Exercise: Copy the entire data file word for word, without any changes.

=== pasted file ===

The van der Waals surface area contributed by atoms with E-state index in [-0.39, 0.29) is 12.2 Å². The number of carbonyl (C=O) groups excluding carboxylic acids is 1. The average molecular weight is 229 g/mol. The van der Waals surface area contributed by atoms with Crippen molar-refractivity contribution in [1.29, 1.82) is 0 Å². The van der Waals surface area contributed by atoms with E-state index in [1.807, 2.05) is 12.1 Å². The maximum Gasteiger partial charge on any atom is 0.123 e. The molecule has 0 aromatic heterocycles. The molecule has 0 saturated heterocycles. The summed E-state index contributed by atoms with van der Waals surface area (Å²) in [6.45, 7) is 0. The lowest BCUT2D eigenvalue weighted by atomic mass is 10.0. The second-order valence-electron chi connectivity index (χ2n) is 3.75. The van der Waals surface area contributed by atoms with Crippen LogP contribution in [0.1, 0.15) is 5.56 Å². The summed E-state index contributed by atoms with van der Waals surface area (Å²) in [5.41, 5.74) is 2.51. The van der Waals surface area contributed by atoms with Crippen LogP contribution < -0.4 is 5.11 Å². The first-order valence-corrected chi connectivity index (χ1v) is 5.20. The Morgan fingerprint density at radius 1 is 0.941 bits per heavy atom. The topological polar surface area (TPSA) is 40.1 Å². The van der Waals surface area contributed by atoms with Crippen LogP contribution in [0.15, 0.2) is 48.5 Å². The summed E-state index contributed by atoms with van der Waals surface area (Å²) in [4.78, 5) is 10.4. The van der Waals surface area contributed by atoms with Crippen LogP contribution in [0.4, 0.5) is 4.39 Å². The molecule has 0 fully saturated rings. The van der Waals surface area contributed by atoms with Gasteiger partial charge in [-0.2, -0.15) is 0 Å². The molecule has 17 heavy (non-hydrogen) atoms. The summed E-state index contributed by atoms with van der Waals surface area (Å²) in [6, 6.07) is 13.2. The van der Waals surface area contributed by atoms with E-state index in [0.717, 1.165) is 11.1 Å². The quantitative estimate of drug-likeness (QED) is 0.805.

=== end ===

The van der Waals surface area contributed by atoms with E-state index in [-0.39, 0.29) is 12.2 Å². The number of carbonyl (C=O) groups excluding carboxylic acids is 1. The average molecular weight is 229 g/mol. The van der Waals surface area contributed by atoms with Crippen molar-refractivity contribution in [1.29, 1.82) is 0 Å². The van der Waals surface area contributed by atoms with E-state index in [1.807, 2.05) is 12.1 Å². The maximum Gasteiger partial charge on any atom is 0.123 e. The molecule has 0 aromatic heterocycles. The molecule has 0 saturated heterocycles. The summed E-state index contributed by atoms with van der Waals surface area (Å²) in [6.45, 7) is 0. The lowest BCUT2D eigenvalue weighted by atomic mass is 10.0. The second-order valence-electron chi connectivity index (χ2n) is 3.75. The van der Waals surface area contributed by atoms with Crippen LogP contribution in [0.1, 0.15) is 5.56 Å². The summed E-state index contributed by atoms with van der Waals surface area (Å²) in [5.41, 5.74) is 2.51. The van der Waals surface area contributed by atoms with Crippen LogP contribution < -0.4 is 5.11 Å². The first-order valence-corrected chi connectivity index (χ1v) is 5.20. The Morgan fingerprint density at radius 1 is 0.941 bits per heavy atom. The topological polar surface area (TPSA) is 40.1 Å². The van der Waals surface area contributed by atoms with Crippen LogP contribution in [0.15, 0.2) is 48.5 Å². The summed E-state index contributed by atoms with van der Waals surface area (Å²) in [4.78, 5) is 10.4. The van der Waals surface area contributed by atoms with Crippen LogP contribution in [0.4, 0.5) is 4.39 Å². The molecule has 0 fully saturated rings. The van der Waals surface area contributed by atoms with Gasteiger partial charge in [-0.2, -0.15) is 0 Å². The molecule has 17 heavy (non-hydrogen) atoms. The summed E-state index contributed by atoms with van der Waals surface area (Å²) in [6, 6.07) is 13.2. The van der Waals surface area contributed by atoms with E-state index in [0.717, 1.165) is 11.1 Å². The quantitative estimate of drug-likeness (QED) is 0.805.